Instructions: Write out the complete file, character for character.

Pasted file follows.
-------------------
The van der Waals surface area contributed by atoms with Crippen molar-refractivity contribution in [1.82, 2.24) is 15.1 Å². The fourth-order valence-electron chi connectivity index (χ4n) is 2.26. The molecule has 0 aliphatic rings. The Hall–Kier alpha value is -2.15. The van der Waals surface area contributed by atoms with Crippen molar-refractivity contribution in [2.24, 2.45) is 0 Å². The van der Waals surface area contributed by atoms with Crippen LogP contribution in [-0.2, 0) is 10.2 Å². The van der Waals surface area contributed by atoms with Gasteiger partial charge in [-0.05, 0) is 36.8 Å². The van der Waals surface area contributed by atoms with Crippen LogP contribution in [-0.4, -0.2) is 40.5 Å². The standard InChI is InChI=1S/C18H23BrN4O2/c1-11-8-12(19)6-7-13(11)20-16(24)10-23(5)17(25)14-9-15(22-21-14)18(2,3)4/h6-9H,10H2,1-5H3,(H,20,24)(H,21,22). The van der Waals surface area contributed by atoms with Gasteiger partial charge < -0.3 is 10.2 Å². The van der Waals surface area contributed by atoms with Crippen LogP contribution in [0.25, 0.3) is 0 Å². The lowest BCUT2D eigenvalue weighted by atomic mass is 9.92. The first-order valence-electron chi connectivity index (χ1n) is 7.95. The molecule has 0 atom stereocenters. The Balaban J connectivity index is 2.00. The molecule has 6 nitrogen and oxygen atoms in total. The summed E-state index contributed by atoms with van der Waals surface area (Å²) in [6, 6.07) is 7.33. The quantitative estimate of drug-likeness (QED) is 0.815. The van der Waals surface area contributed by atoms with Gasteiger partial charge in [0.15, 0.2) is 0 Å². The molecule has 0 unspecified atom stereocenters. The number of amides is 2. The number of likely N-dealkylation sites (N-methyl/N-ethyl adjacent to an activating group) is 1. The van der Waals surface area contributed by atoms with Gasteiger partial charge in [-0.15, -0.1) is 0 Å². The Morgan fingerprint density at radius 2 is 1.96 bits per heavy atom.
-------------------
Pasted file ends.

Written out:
The van der Waals surface area contributed by atoms with Crippen molar-refractivity contribution in [1.82, 2.24) is 15.1 Å². The fourth-order valence-electron chi connectivity index (χ4n) is 2.26. The molecule has 0 aliphatic rings. The Hall–Kier alpha value is -2.15. The van der Waals surface area contributed by atoms with Crippen molar-refractivity contribution in [2.24, 2.45) is 0 Å². The van der Waals surface area contributed by atoms with Crippen LogP contribution in [-0.2, 0) is 10.2 Å². The van der Waals surface area contributed by atoms with Gasteiger partial charge in [-0.05, 0) is 36.8 Å². The van der Waals surface area contributed by atoms with Crippen LogP contribution in [-0.4, -0.2) is 40.5 Å². The standard InChI is InChI=1S/C18H23BrN4O2/c1-11-8-12(19)6-7-13(11)20-16(24)10-23(5)17(25)14-9-15(22-21-14)18(2,3)4/h6-9H,10H2,1-5H3,(H,20,24)(H,21,22). The van der Waals surface area contributed by atoms with Gasteiger partial charge < -0.3 is 10.2 Å². The van der Waals surface area contributed by atoms with Crippen LogP contribution in [0.25, 0.3) is 0 Å². The lowest BCUT2D eigenvalue weighted by atomic mass is 9.92. The first-order valence-electron chi connectivity index (χ1n) is 7.95. The molecule has 0 atom stereocenters. The Balaban J connectivity index is 2.00. The molecule has 6 nitrogen and oxygen atoms in total. The summed E-state index contributed by atoms with van der Waals surface area (Å²) in [6, 6.07) is 7.33. The quantitative estimate of drug-likeness (QED) is 0.815. The van der Waals surface area contributed by atoms with Gasteiger partial charge in [0.15, 0.2) is 0 Å². The molecule has 0 unspecified atom stereocenters. The number of amides is 2. The number of likely N-dealkylation sites (N-methyl/N-ethyl adjacent to an activating group) is 1. The van der Waals surface area contributed by atoms with Gasteiger partial charge in [-0.15, -0.1) is 0 Å². The Morgan fingerprint density at radius 2 is 1.96 bits per heavy atom.